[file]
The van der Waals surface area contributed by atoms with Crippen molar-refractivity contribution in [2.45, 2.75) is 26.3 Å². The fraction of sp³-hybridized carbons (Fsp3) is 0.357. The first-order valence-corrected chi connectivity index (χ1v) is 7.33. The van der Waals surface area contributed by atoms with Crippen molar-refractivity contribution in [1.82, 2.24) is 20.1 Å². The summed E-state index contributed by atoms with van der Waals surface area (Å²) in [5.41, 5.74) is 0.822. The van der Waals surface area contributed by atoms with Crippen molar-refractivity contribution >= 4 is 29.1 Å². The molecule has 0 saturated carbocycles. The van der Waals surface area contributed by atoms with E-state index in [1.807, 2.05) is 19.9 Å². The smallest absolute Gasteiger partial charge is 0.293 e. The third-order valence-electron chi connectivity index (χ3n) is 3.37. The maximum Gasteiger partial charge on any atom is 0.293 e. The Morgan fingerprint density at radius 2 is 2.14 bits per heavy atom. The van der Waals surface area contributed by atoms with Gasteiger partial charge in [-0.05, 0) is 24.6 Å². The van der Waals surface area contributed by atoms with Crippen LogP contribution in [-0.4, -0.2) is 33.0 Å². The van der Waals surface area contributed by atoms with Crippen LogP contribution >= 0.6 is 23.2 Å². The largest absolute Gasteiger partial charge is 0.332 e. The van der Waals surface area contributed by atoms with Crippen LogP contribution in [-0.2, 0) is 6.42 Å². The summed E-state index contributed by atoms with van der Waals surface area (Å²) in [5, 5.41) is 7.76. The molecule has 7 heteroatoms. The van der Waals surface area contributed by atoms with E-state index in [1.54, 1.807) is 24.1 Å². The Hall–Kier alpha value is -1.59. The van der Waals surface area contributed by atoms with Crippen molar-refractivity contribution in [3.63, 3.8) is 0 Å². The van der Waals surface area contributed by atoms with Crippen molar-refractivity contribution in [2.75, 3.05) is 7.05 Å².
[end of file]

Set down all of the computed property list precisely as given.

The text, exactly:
The van der Waals surface area contributed by atoms with Crippen molar-refractivity contribution in [2.45, 2.75) is 26.3 Å². The fraction of sp³-hybridized carbons (Fsp3) is 0.357. The first-order valence-corrected chi connectivity index (χ1v) is 7.33. The van der Waals surface area contributed by atoms with Crippen molar-refractivity contribution in [1.82, 2.24) is 20.1 Å². The summed E-state index contributed by atoms with van der Waals surface area (Å²) in [5.41, 5.74) is 0.822. The van der Waals surface area contributed by atoms with Crippen molar-refractivity contribution >= 4 is 29.1 Å². The molecule has 0 saturated carbocycles. The van der Waals surface area contributed by atoms with E-state index in [1.807, 2.05) is 19.9 Å². The smallest absolute Gasteiger partial charge is 0.293 e. The third-order valence-electron chi connectivity index (χ3n) is 3.37. The maximum Gasteiger partial charge on any atom is 0.293 e. The Morgan fingerprint density at radius 2 is 2.14 bits per heavy atom. The van der Waals surface area contributed by atoms with Gasteiger partial charge in [-0.05, 0) is 24.6 Å². The van der Waals surface area contributed by atoms with Crippen LogP contribution in [-0.4, -0.2) is 33.0 Å². The van der Waals surface area contributed by atoms with Crippen LogP contribution >= 0.6 is 23.2 Å². The largest absolute Gasteiger partial charge is 0.332 e. The van der Waals surface area contributed by atoms with Crippen LogP contribution in [-0.2, 0) is 6.42 Å². The summed E-state index contributed by atoms with van der Waals surface area (Å²) in [5, 5.41) is 7.76. The molecule has 7 heteroatoms. The van der Waals surface area contributed by atoms with E-state index in [1.54, 1.807) is 24.1 Å². The Hall–Kier alpha value is -1.59. The van der Waals surface area contributed by atoms with Crippen molar-refractivity contribution in [3.63, 3.8) is 0 Å². The van der Waals surface area contributed by atoms with Crippen molar-refractivity contribution in [2.75, 3.05) is 7.05 Å².